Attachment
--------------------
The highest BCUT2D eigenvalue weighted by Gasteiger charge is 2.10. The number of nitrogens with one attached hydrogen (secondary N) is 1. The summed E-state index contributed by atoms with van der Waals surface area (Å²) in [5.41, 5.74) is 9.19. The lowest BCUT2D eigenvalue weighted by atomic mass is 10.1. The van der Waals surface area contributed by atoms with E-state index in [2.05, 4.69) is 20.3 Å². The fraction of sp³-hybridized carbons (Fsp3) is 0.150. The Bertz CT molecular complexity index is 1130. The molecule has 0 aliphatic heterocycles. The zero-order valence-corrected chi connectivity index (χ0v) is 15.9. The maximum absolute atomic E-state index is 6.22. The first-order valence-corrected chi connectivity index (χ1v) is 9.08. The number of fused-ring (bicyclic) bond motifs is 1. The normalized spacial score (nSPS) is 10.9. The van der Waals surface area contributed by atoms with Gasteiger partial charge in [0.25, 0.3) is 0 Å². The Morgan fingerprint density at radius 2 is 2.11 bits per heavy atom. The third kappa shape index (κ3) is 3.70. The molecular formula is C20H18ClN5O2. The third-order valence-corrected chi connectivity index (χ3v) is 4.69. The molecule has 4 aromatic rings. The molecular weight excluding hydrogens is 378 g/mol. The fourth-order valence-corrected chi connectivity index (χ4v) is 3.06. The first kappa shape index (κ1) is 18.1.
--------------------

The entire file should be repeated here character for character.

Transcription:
The highest BCUT2D eigenvalue weighted by Gasteiger charge is 2.10. The number of nitrogens with one attached hydrogen (secondary N) is 1. The summed E-state index contributed by atoms with van der Waals surface area (Å²) in [5.41, 5.74) is 9.19. The lowest BCUT2D eigenvalue weighted by atomic mass is 10.1. The van der Waals surface area contributed by atoms with E-state index in [2.05, 4.69) is 20.3 Å². The fraction of sp³-hybridized carbons (Fsp3) is 0.150. The Bertz CT molecular complexity index is 1130. The molecule has 0 aliphatic heterocycles. The zero-order valence-corrected chi connectivity index (χ0v) is 15.9. The maximum absolute atomic E-state index is 6.22. The first-order valence-corrected chi connectivity index (χ1v) is 9.08. The number of fused-ring (bicyclic) bond motifs is 1. The normalized spacial score (nSPS) is 10.9. The van der Waals surface area contributed by atoms with Gasteiger partial charge in [0.25, 0.3) is 0 Å². The Morgan fingerprint density at radius 2 is 2.11 bits per heavy atom. The third kappa shape index (κ3) is 3.70. The molecular formula is C20H18ClN5O2. The third-order valence-corrected chi connectivity index (χ3v) is 4.69. The molecule has 4 aromatic rings. The molecular weight excluding hydrogens is 378 g/mol. The fourth-order valence-corrected chi connectivity index (χ4v) is 3.06. The first kappa shape index (κ1) is 18.1.